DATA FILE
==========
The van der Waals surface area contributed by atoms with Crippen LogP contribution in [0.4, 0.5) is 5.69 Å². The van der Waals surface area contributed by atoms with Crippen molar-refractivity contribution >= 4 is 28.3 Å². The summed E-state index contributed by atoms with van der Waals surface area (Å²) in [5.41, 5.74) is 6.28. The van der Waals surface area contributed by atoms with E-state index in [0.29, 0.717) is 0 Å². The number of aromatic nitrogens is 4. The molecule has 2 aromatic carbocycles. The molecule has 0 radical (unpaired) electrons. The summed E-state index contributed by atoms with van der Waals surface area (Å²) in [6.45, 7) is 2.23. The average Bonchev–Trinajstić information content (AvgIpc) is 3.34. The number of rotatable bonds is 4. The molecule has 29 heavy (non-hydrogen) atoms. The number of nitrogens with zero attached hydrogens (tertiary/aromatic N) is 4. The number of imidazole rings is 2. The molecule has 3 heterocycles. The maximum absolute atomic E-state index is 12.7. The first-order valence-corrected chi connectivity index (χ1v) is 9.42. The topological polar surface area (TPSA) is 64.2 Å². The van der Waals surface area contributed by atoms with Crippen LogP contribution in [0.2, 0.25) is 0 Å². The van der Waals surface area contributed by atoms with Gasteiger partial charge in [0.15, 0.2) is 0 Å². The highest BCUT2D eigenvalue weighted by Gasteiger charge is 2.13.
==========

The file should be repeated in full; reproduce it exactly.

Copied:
The van der Waals surface area contributed by atoms with Crippen LogP contribution in [0.4, 0.5) is 5.69 Å². The van der Waals surface area contributed by atoms with Crippen molar-refractivity contribution >= 4 is 28.3 Å². The summed E-state index contributed by atoms with van der Waals surface area (Å²) in [5.41, 5.74) is 6.28. The van der Waals surface area contributed by atoms with E-state index in [0.29, 0.717) is 0 Å². The number of aromatic nitrogens is 4. The molecule has 2 aromatic carbocycles. The molecule has 0 radical (unpaired) electrons. The summed E-state index contributed by atoms with van der Waals surface area (Å²) in [6.45, 7) is 2.23. The average Bonchev–Trinajstić information content (AvgIpc) is 3.34. The number of rotatable bonds is 4. The molecule has 29 heavy (non-hydrogen) atoms. The number of nitrogens with zero attached hydrogens (tertiary/aromatic N) is 4. The number of imidazole rings is 2. The molecule has 3 heterocycles. The maximum absolute atomic E-state index is 12.7. The first-order valence-corrected chi connectivity index (χ1v) is 9.42. The topological polar surface area (TPSA) is 64.2 Å². The van der Waals surface area contributed by atoms with Crippen LogP contribution in [0.2, 0.25) is 0 Å². The van der Waals surface area contributed by atoms with Gasteiger partial charge in [0.15, 0.2) is 0 Å². The highest BCUT2D eigenvalue weighted by Gasteiger charge is 2.13.